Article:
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Review

Supercapacitor Energy Storage Device Using Biowastes: A Sustainable Approach to Green Energy

1
Department of Materials Engineering, College of Engineering, Kwame Nkrumah University of Science and Technology, Kumasi AK-448-6434, Ghana
2
Department of Chemistry, Pittsburg State University, Pittsburg, KS 66762, USA
3
Department of Physics, Pittsburg State University, Pittsburg, KS 66762, USA
*
Author to whom correspondence should be addressed.
Sustainability 2019, 11(2), 414; https://doi.org/10.3390/su11020414
Received: 5 December 2018 / Revised: 31 December 2018 / Accepted: 10 January 2019 / Published: 15 January 2019
(This article belongs to the Special Issue High Performance Supercapacitors for Green Energy Storage)

Abstract

The demand for renewable energy sources worldwide has gained tremendous research attention over the past decades. Technologies such as wind and solar have been widely researched and reported in the literature. However, economical use of these technologies has not been widespread due partly to cost and the inability for service during of-source periods. To make these technologies more competitive, research into energy storage systems has intensified over the last few decades. The idea is to devise an energy storage system that allows for storage of electricity during lean hours at a relatively cheaper value and delivery later. Energy storage and delivery technologies such as supercapacitors can store and deliver energy at a very fast rate, offering high current in a short duration. The past decade has witnessed a rapid growth in research and development in supercapacitor technology. Several electrochemical properties of the electrode material and electrolyte have been reported in the literature. Supercapacitor electrode materials such as carbon and carbon-based materials have received increasing attention because of their high specific surface area, good electrical conductivity and excellent stability in harsh environments etc. In recent years, there has been an increasing interest in biomass-derived activated carbons as an electrode material for supercapacitor applications. The development of an alternative supercapacitor electrode material from biowaste serves two main purposes: (1) It helps with waste disposal; converting waste to a useful product, and (2) it provides an economic argument for the substantiality of supercapacitor technology. This article reviews recent developments in carbon and carbon-based materials derived from biowaste for supercapacitor technology. A comparison between the various storage mechanisms and electrochemical performance of electrodes derived from biowaste is presented.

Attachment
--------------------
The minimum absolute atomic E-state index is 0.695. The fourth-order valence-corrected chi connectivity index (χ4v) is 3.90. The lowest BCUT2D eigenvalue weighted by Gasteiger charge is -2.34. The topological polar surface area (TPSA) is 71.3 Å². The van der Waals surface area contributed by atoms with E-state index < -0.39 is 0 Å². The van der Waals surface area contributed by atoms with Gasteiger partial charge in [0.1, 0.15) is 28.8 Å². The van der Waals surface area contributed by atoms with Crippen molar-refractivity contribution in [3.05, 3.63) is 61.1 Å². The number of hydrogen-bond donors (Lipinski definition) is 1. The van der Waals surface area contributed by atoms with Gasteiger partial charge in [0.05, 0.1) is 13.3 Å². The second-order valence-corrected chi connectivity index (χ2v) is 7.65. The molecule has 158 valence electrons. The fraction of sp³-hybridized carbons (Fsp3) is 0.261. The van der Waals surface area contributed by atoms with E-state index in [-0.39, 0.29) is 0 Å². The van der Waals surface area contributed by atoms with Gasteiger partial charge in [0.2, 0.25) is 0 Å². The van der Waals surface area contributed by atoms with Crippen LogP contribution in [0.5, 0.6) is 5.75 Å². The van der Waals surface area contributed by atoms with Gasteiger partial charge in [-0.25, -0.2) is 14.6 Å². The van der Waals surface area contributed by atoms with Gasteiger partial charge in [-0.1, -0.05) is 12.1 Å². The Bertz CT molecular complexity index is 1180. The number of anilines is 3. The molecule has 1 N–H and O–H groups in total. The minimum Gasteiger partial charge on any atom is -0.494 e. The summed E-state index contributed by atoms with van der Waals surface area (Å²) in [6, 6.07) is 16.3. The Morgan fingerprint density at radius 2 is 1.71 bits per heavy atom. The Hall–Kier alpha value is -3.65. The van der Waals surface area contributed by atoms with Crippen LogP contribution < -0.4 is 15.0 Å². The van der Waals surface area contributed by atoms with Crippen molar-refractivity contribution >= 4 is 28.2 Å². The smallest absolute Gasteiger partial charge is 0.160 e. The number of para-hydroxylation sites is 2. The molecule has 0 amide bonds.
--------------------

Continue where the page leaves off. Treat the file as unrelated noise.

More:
Keywords: bio-waste; electrochemical double layer; supercapacitor; energy density; power density; electrochemical stability bio-waste; electrochemical double layer; supercapacitor; energy density; power density; electrochemical stability

1. Introduction

The demand for energy worldwide is expected to double in about two decades [1,2]. Energy plays an important role in the quality of our lives, impacting our social and economic development [3]. Modern economies are driven by the availability of reliable energy sources. Conventional energy sources such as fossil fuels (coal, gas, and oil) are being depleted at a fast rate, accompanied by the destruction of ecosystems and habitats, the extinction of wildlife, and pollution of the environment [4,5,6,7,8]. A primary concern of harvesting energy from fossil fuels is that it is unsustainable in the long term, so this has driven researchers and the industry to adopt sustainable and renewable energy technologies. Over the past several decades, there has been a dramatic increase in research on renewable energy sources such as solar energy, geothermal energy, wind energy, biofuels, etc., while electrochemical energy storage devices such as supercapacitors, rechargeable batteries, etc. have also attracted significant research [9,10,11]. It is not an overstatement to say that successful development of any renewable energy source (e.g., windmills and solar cells), hybrid and electric vehicles and smart grids depend significantly upon the availability of a suitable energy storage system. A considerable amount of literature has been published on the use of supercapacitors as a viable storage device for renewable energy. Over 20,000 articles, books etc. were published in 2017, a higher number of research work is projected for 2018 (data from google scholar). There has been a geometric increase in the research published since the year 2000. Since supercapacitors were first experimented in 1957 by engineers at General Electric, they have found commercial applications in portable electronics, transportation and aerospace industry [12,13]. These applications of supercapacitors have come about due to advances in materials and manufacturing technologies. The various components such as the anodes, cathodes, separators, binder, and electrolyte have received in-depth research activity leading to improved performance and reduction in the cost of manufacture [14,15,16].